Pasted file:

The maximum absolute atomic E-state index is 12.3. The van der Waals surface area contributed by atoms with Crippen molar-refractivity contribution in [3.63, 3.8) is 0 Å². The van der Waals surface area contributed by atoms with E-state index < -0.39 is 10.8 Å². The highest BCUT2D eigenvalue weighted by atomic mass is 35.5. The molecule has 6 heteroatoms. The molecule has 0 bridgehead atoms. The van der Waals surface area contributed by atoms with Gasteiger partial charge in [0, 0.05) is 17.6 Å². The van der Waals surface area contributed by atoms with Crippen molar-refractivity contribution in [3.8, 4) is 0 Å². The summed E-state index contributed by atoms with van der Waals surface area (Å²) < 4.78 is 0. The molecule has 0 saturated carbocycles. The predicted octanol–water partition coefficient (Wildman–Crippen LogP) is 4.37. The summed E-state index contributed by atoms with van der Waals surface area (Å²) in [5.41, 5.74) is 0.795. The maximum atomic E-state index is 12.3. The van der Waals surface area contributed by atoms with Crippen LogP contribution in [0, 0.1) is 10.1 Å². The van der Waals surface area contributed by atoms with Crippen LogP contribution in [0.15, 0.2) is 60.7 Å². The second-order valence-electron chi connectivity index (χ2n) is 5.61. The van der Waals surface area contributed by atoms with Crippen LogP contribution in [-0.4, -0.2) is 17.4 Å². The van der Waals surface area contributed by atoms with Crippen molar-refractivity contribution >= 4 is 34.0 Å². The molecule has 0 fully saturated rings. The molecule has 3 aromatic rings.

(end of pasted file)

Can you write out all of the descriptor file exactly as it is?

The maximum absolute atomic E-state index is 12.3. The van der Waals surface area contributed by atoms with Crippen molar-refractivity contribution in [3.63, 3.8) is 0 Å². The van der Waals surface area contributed by atoms with E-state index < -0.39 is 10.8 Å². The highest BCUT2D eigenvalue weighted by atomic mass is 35.5. The molecule has 6 heteroatoms. The molecule has 0 bridgehead atoms. The van der Waals surface area contributed by atoms with Gasteiger partial charge in [0, 0.05) is 17.6 Å². The van der Waals surface area contributed by atoms with Crippen molar-refractivity contribution in [3.8, 4) is 0 Å². The summed E-state index contributed by atoms with van der Waals surface area (Å²) < 4.78 is 0. The molecule has 0 saturated carbocycles. The predicted octanol–water partition coefficient (Wildman–Crippen LogP) is 4.37. The summed E-state index contributed by atoms with van der Waals surface area (Å²) in [5.41, 5.74) is 0.795. The maximum atomic E-state index is 12.3. The van der Waals surface area contributed by atoms with Crippen LogP contribution in [0, 0.1) is 10.1 Å². The van der Waals surface area contributed by atoms with Crippen LogP contribution in [0.15, 0.2) is 60.7 Å². The second-order valence-electron chi connectivity index (χ2n) is 5.61. The van der Waals surface area contributed by atoms with Crippen LogP contribution in [-0.4, -0.2) is 17.4 Å². The van der Waals surface area contributed by atoms with Crippen molar-refractivity contribution >= 4 is 34.0 Å². The molecule has 0 fully saturated rings. The molecule has 3 aromatic rings.